Provided by: task_2.0.0.release-0ubuntu2_i386
task-faq - A FAQ for the task(1) command line todo manager.
Welcome to the taskwarrior FAQ. If you have would like to see a
question answered here, please send us a note at
Q: When I redirect the output to a file, I lose all the colors. How do
I fix this?
Taskwarrior knows when the output is not going directly to a
terminal, and strips out all the color control characters. This
is based on the assumption that the color control codes are not
wanted in the file. Prevent this with the following entry in
your .taskrc file:
or by temporarily overriding the value on the command line:
task ... rc._forcecolor=on
There is an additional problem using pagers such as 'less' and
'more', because color control codes are stripped. When using
less, these options will preserve the color codes:
task ... | less -FrX
There have been problems reported with the Linux 'more' pager,
which inserts newline characters.
Q: How do I backup my taskwarrior data files? Where are they?
Taskwarrior writes all data to files in this location:
You may have overridden this location with the 'data.location'
configuration setting, in which case backup that instead. All
files in this location should be backed up. Making sure all the
files in this location are backed up, and not just a named
subset will ensure that you properly backup future versions of
taskwarrior, which will likely introduce more files in this
Don't forget there is also the ~/.taskrc file that contains your
taskwarrior configuration data.
Q: How can I separate my work tasks from my home tasks? Specifically,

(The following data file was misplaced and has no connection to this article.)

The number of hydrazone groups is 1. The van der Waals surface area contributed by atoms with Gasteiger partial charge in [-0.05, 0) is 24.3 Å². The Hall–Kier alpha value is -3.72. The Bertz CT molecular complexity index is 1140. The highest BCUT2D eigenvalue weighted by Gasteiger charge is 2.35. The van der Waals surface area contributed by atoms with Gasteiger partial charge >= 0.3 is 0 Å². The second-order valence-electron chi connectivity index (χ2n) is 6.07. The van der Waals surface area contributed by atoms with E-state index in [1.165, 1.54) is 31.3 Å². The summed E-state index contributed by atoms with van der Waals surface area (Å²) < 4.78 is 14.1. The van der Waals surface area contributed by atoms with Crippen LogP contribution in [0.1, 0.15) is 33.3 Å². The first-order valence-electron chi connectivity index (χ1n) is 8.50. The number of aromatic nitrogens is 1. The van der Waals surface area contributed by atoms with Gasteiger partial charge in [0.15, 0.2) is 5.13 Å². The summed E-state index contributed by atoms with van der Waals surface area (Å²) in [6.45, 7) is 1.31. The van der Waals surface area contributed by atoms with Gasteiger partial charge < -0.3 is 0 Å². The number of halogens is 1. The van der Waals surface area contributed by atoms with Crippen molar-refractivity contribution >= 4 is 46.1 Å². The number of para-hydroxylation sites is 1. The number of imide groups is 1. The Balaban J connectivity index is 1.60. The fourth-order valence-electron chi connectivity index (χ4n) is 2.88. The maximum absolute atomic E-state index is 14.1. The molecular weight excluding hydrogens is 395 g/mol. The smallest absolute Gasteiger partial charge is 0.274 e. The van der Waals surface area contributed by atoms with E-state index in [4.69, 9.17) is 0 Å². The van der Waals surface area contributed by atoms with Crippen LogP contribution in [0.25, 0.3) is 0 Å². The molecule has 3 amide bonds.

can I keep them completely separate?
You can do this by creating an alternate .taskrc file, then
using shell aliases. Here are example Bash commands to achieve
% cp ~/.taskrc ~/.taskrc_home
% (now edit .taskrc_home to change the value of
% alias wtask="task"
% alias htask="task rc:~/.taskrc_home"
This gives you two commands, 'wtask' and 'htask' that operate
using two different sets of task data files. Bash shell
functions are a good alternative.
Q: Can I revert to a previous version of taskwarrior? How?
Yes, you can revert to a previous version of task, simply by
downloading an older version and installing it. If you find a
bug in task, then this may be the only way to work around the
bug, until a patch release is made.
Note that it is possible that the taskwarrior file format will
change. For example, the format changed between versions 1.5.0
and 1.6.0. Taskwarrior will automatically upgrade the file but
if you need to revert to a previous version of taskwarrior,
there is the file format to consider. This is yet another good
reason to back up your task data files!
Q: Can I have two separate versions of taskwarrior installed? How?
Yes, and here is one simple way to do that. Install the older
version of taskwarrior, and then rename the 'task' binary to
something like 't194' to reflect the version number. Then
install the newer version, which will be named 'task'. Now you
have 't194' and 'task' both installed, both using the same
configuration and data.
Note that the older version will not be aware of any new